Frank McComb is a brilliant singer and musician. Just don’t ask him to get up from the piano and dance around with a group of hotties a la Usher or some other modern day pop star. He’s recorded albums with both major and independent record labels (2000’s “Love Stories” on Columbia Records and 2003’s “Truth” on Malibu Sessions), and so far, neither have supported or promoted his music in a way that his talent warrants. Some of this may be because McComb’s style is somewhat hard to categorize, which seems to be terribly challenging for most folks at large record companies. His music resides in this heavenly space somewhere between classic soul and contemporary jazz. And he can even do a mean gospel tune, as evidenced by his “straight out of a Baptist Church” version of “Eye Is On The Sparrow” on “Love Stories.”
McComb hails from Cleveland, and it was there that he started playing piano, at age 12, and formed a trio while still a teenager. In the early 90s, he got a gig as the Musical Director for Cleveland-based R&B group, The Rude Boys (who had the popular single, “Written All Over Your Face”). This led to a move to Philadelphia, and a stint as a session writer and musician for Gamble and Huff, which included tracks for Teddy Pendergrass, Phyllis Hyman, and many others. McComb’s first record deal came in 1991 with Motown, where he remained for 5 years, recording enough material for two albums. Motown never released anything from McComb, possibly because of that pesky “hard to categorize” thing. After 5 years of waiting for something to materialize, McComb walked away, and moved to Los Angeles. Soon he caught the attention of jazz great Branford Marsalis, and became the featured singer for Buckshot LeFonque. McComb’s first album finally materialized with “Love Stories,” a critically acclaimed album that should have garnered McComb a lot more recognition and sales. His worthy follow-up, “Truth” was only available as a pricey import to U.S. fans until recently, when soul music websites like dustygroove.com started selling it, because as McComb puts it, “You can’t stop a good record from livin’.” He’s also offering fans a new collection of songs, called “Straight from the Vault,” which he’s selling on his own.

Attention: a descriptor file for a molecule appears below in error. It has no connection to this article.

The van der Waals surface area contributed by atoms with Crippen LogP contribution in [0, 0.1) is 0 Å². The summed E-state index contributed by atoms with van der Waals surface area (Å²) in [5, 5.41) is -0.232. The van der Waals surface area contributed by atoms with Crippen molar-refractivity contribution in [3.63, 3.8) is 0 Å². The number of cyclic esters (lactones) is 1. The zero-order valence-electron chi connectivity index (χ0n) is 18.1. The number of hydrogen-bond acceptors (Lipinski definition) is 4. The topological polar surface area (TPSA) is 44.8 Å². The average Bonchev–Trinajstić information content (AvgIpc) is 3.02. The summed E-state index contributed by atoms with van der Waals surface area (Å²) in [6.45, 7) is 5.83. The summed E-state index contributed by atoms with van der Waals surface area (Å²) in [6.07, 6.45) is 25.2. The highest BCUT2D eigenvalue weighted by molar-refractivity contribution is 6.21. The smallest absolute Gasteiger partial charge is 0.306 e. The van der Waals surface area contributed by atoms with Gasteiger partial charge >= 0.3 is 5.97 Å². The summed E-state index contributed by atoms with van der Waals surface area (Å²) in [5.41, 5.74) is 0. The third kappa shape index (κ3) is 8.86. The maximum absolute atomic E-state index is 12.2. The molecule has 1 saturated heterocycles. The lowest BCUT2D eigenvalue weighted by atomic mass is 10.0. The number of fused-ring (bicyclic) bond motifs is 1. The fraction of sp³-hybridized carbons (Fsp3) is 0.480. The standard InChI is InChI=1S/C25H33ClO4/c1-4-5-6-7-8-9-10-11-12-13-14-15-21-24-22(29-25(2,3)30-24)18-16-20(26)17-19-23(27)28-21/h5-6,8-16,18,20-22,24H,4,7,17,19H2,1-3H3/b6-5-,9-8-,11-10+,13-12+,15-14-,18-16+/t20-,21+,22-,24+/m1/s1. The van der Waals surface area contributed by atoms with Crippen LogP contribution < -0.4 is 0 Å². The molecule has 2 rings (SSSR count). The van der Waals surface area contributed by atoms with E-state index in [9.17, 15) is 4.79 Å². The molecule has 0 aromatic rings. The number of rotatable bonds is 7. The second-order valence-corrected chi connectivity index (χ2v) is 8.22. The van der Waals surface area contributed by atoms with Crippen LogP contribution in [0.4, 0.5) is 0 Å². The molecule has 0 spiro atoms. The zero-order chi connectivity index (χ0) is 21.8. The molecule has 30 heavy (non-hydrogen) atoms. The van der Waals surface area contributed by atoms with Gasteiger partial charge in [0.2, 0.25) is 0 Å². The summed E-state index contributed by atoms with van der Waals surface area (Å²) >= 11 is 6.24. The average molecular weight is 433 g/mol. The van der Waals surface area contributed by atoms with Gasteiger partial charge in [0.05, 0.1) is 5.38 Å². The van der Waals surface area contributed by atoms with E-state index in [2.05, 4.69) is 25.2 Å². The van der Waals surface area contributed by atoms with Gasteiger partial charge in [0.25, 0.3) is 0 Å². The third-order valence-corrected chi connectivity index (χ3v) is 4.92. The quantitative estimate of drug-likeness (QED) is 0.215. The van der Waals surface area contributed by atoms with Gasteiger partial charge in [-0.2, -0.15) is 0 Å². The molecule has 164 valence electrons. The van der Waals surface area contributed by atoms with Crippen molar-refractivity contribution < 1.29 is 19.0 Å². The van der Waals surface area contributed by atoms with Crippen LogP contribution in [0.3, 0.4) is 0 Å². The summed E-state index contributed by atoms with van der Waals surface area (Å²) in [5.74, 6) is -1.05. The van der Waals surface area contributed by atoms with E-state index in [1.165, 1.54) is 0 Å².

After talking to him for a few minutes, it’s clear that McComb has emerged from his musical journey not bitter, but wiser about the industry and his place in it. He’s says he’s thankful to have acquired a loyal following and the ability to share his unique brand of jazzy soul to packed houses in the States and abroad. McComb recently talked about the ups and downs of the music business, and why he loves the piano so much.
For more information about Frank McComb, visit http://www.frankmccomb.info